11:16pm. March 31st 2014. About to read a few pages of Crazy Sexy Cancer Tips in bed before dozing off.
How I’m feeling: Happy after my first day out and about with a friend in 3 weeks. It was also nice to have done some “non-cancer patient” stuff. You know, go shopping, eat lunch and talk about stuff other than the Big “C”.
Last night, I was having a really rough moment. I think the fact that I have cancer is only now starting to sink in. Over the past few days, I’ve had my first experiences telling complete strangers that I have cancer when running some errands to accommodate this new chapter of mine: pharmacists, my optometrist and wig makers and fitters. I don’t quite know how to tell people. In fact, I think I’ve been saying something like “So….I’ve recently started chemotherapy” It’s been very interesting to hear and feel how others are responding to it. Even (or especially?) complete strangers. I’m also feeling my energy level taking a little bit of a toll. My body and mind is definitely not letting me forget that I have cancer and that I need to focus on my treatment plan.
To try to lift my spirits, I brought out the cards I had received over the past few weeks, spread them out on the floor and read them one by one. Here’s my Leia right by my side laying on top of some of the piles of info sheets I have to go through tonight before I head to bed. I love her so much.
I want to thank each and every one of you who took the time to visit me at the hospital, stayed with me and held my hand, let my tears soak your shoulder and chest, gave me wicked massages, kept me company through the night in-person, helped me go to the washroom, change my clothes and bathe, talked me through my toughest and darkest moments on the phone, email, Facebook and via text message. Often (when I was allowed to), I would turn to my Nexus 5 as a painful procedure was being done on me to help me shift my focus away from it. Thanks for being there through the bloody and painful biopsies, the moments my breathing airway would close up to just a few millimetres, the dozens upon dozens of times I was poked with needles, the infections and bruises I got as a result, and my mental and emotional breakdowns.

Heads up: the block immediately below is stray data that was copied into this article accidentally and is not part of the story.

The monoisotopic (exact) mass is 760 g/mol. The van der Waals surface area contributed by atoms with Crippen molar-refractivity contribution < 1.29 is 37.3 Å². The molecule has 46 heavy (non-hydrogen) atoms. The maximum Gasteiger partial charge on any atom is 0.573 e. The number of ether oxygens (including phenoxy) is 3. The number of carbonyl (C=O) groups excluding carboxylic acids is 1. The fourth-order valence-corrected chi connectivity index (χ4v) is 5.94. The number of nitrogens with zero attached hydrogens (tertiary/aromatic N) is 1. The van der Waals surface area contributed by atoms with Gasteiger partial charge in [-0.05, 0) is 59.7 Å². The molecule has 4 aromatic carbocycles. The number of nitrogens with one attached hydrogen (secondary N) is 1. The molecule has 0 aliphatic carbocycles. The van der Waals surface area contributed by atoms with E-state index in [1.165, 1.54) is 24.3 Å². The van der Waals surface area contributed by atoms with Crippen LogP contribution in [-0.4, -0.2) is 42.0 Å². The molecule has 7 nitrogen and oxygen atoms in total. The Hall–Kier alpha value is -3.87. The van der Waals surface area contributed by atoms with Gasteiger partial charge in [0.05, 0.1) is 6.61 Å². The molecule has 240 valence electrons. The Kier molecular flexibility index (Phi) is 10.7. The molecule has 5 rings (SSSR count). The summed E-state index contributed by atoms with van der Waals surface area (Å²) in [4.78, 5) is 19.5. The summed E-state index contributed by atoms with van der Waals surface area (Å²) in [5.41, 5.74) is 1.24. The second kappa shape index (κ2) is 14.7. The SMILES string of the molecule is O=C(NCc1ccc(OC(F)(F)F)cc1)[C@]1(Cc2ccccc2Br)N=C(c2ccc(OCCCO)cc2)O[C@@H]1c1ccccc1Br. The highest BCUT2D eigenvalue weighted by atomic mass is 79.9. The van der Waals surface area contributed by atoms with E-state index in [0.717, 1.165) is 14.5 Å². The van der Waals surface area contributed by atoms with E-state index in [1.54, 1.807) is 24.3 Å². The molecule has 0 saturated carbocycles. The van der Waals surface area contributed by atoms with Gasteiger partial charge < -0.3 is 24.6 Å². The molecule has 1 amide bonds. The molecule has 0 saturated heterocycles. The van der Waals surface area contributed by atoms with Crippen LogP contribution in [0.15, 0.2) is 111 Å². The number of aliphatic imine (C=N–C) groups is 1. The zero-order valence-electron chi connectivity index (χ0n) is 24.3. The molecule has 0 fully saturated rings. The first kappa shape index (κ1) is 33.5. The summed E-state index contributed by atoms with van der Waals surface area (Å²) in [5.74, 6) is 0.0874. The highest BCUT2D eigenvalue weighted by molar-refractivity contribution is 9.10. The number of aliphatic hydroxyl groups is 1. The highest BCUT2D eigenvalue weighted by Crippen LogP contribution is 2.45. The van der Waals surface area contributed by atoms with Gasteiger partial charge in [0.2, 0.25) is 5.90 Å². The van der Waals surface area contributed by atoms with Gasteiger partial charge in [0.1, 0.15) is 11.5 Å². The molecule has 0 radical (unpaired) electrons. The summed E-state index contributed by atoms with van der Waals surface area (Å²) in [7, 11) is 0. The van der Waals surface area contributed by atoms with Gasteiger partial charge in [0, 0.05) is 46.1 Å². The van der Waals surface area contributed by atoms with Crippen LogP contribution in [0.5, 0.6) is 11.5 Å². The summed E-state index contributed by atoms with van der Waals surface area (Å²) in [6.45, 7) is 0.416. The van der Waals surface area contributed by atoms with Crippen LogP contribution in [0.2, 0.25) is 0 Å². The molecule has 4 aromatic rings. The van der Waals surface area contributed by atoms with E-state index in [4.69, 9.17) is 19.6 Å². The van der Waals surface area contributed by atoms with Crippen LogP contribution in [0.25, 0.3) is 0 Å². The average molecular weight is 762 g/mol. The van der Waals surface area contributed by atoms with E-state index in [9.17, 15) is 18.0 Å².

- 39 of you swung by the hospital (and some of you tracked me down hard because after all the room changes, I myself didn’t even know which room I was in. You ninjas!)
- 26 of you texted me
- 11 of you emailed me
- 16 bouquets of flowers delivered my way
- Countless things shipped and brought over to make me smile and help me be a little more comfortable
- And hundreds of you posted on my Facebook wall and sent me Facebook personal messages
I will never ever forget how each of you impacted me through this beginning of this chapter of mine. Some of you came from afar and were whom I haven’t seen or spoken to in years – some as far as 23 years ago. Some of you opened your heart and have felt compelled and inspired to tell me how you’ve always felt about me and about life. I can’t be more touched to have inspired you to do so. While I am still catching up with responding to each and every one of you, I can tell you that I have read, listened and have absorbed all of the positive vibes, encouraging messages and and loving support you all have given me. I have no idea how I’m going to get through this, but I have faith in the fact that with your help – I know I can find my way.
If you know me well, you’ll know that I’ve never had an issue committing to anything even while knowing that things are bound to get messy, painful, exhausting and unbearable – but I’ll always fight tooth and nail to get to great.
The difference here is that I didn’t have the choice to commit to this in the first place. I didn’t CHOOSE to have cancer. Not me. Not ever. I’m an energetic, healthy, giggly, active, professional, dorky, downtown dwelling woman in my late 20s. I don’t understand how and where cancer fits in to that. WHAT. THE. F#$!
I’m trying to find peace in the fact that there is nothing I could do and can do to make this go away right now. Really trying. Really hard. Every single day.
While I have no control of being in this situation I’m in right now, I believe that seeing the opportunity in things – is choice. As most things are. So, I’ve decided to claim some control from where I can – right now – and look at this #$%@ing, unpredictable, uncomfortable, cancerous ride as an opportunity. This has already begun to change me tremendously. I can feel it run through my veins right alongside the chemo medicine. And as I spend more time with my most loved ones after this situation entered my life – I’m noticing it is beginning to change them as well.